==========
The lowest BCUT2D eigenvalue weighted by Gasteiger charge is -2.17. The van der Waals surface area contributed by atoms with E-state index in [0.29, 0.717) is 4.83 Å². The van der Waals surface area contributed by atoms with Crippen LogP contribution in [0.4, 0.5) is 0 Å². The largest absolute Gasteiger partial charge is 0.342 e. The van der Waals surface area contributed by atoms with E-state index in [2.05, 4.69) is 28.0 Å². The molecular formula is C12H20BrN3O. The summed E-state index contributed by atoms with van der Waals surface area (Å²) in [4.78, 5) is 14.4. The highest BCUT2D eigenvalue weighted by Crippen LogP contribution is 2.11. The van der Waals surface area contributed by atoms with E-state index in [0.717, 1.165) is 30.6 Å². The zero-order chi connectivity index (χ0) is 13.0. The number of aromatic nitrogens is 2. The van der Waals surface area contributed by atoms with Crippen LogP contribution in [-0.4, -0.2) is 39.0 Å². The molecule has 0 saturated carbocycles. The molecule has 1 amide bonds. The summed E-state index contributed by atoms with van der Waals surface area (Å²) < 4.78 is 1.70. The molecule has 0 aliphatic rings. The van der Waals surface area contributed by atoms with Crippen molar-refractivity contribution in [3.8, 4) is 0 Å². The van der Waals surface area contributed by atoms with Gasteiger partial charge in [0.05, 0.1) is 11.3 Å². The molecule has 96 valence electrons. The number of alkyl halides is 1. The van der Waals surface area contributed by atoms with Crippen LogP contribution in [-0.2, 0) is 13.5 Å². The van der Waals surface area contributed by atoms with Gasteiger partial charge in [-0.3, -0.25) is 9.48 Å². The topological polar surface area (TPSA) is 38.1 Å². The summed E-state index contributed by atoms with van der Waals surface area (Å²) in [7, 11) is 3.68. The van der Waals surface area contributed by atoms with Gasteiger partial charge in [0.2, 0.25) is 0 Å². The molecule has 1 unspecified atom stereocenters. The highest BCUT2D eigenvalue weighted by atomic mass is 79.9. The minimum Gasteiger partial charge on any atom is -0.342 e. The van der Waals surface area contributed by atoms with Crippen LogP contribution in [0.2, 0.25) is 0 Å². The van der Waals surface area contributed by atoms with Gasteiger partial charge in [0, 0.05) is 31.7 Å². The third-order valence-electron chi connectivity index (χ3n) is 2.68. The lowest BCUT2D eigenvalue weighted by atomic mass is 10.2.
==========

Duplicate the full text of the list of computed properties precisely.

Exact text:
The lowest BCUT2D eigenvalue weighted by Gasteiger charge is -2.17. The van der Waals surface area contributed by atoms with E-state index in [0.29, 0.717) is 4.83 Å². The van der Waals surface area contributed by atoms with Crippen LogP contribution in [0.4, 0.5) is 0 Å². The largest absolute Gasteiger partial charge is 0.342 e. The van der Waals surface area contributed by atoms with E-state index in [2.05, 4.69) is 28.0 Å². The molecular formula is C12H20BrN3O. The summed E-state index contributed by atoms with van der Waals surface area (Å²) in [4.78, 5) is 14.4. The highest BCUT2D eigenvalue weighted by Crippen LogP contribution is 2.11. The van der Waals surface area contributed by atoms with E-state index in [0.717, 1.165) is 30.6 Å². The zero-order chi connectivity index (χ0) is 13.0. The number of aromatic nitrogens is 2. The van der Waals surface area contributed by atoms with Crippen LogP contribution in [-0.4, -0.2) is 39.0 Å². The molecule has 0 saturated carbocycles. The molecule has 1 amide bonds. The summed E-state index contributed by atoms with van der Waals surface area (Å²) < 4.78 is 1.70. The molecule has 0 aliphatic rings. The van der Waals surface area contributed by atoms with Crippen molar-refractivity contribution in [3.8, 4) is 0 Å². The van der Waals surface area contributed by atoms with Gasteiger partial charge in [0.05, 0.1) is 11.3 Å². The molecule has 96 valence electrons. The number of alkyl halides is 1. The van der Waals surface area contributed by atoms with Crippen LogP contribution in [-0.2, 0) is 13.5 Å². The van der Waals surface area contributed by atoms with Gasteiger partial charge in [-0.3, -0.25) is 9.48 Å². The topological polar surface area (TPSA) is 38.1 Å². The summed E-state index contributed by atoms with van der Waals surface area (Å²) in [7, 11) is 3.68. The van der Waals surface area contributed by atoms with Gasteiger partial charge in [0.2, 0.25) is 0 Å². The molecule has 1 unspecified atom stereocenters. The highest BCUT2D eigenvalue weighted by atomic mass is 79.9. The minimum Gasteiger partial charge on any atom is -0.342 e. The van der Waals surface area contributed by atoms with Crippen LogP contribution in [0.2, 0.25) is 0 Å². The van der Waals surface area contributed by atoms with Gasteiger partial charge in [0, 0.05) is 31.7 Å². The third-order valence-electron chi connectivity index (χ3n) is 2.68. The lowest BCUT2D eigenvalue weighted by atomic mass is 10.2.